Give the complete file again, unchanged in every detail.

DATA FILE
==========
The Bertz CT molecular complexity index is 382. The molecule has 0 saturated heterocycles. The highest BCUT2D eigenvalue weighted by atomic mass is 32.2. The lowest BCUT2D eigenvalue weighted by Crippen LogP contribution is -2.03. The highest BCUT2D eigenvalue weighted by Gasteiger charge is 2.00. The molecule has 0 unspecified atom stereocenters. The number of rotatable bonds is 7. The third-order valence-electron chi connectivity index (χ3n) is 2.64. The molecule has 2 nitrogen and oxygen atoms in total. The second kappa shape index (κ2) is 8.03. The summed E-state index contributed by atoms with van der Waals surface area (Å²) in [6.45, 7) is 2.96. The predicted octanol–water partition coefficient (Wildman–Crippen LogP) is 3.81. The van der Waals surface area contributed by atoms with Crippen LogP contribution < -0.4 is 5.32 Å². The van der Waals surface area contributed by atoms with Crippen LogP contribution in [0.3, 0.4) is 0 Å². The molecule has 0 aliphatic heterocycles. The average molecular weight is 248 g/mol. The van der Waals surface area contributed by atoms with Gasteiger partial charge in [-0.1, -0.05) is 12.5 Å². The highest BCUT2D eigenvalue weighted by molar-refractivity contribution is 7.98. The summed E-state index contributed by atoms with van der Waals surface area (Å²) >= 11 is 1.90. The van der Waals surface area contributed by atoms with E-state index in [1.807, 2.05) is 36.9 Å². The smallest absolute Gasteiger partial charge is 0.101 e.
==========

The Bertz CT molecular complexity index is 382. The molecule has 0 saturated heterocycles. The highest BCUT2D eigenvalue weighted by atomic mass is 32.2. The lowest BCUT2D eigenvalue weighted by Crippen LogP contribution is -2.03. The highest BCUT2D eigenvalue weighted by Gasteiger charge is 2.00. The molecule has 0 unspecified atom stereocenters. The number of rotatable bonds is 7. The third-order valence-electron chi connectivity index (χ3n) is 2.64. The molecule has 2 nitrogen and oxygen atoms in total. The second kappa shape index (κ2) is 8.03. The summed E-state index contributed by atoms with van der Waals surface area (Å²) in [6.45, 7) is 2.96. The predicted octanol–water partition coefficient (Wildman–Crippen LogP) is 3.81. The van der Waals surface area contributed by atoms with Crippen LogP contribution < -0.4 is 5.32 Å². The van der Waals surface area contributed by atoms with Crippen LogP contribution in [0.3, 0.4) is 0 Å². The molecule has 0 aliphatic heterocycles. The average molecular weight is 248 g/mol. The van der Waals surface area contributed by atoms with Gasteiger partial charge in [-0.1, -0.05) is 12.5 Å². The highest BCUT2D eigenvalue weighted by molar-refractivity contribution is 7.98. The summed E-state index contributed by atoms with van der Waals surface area (Å²) >= 11 is 1.90. The van der Waals surface area contributed by atoms with E-state index in [1.807, 2.05) is 36.9 Å². The smallest absolute Gasteiger partial charge is 0.101 e.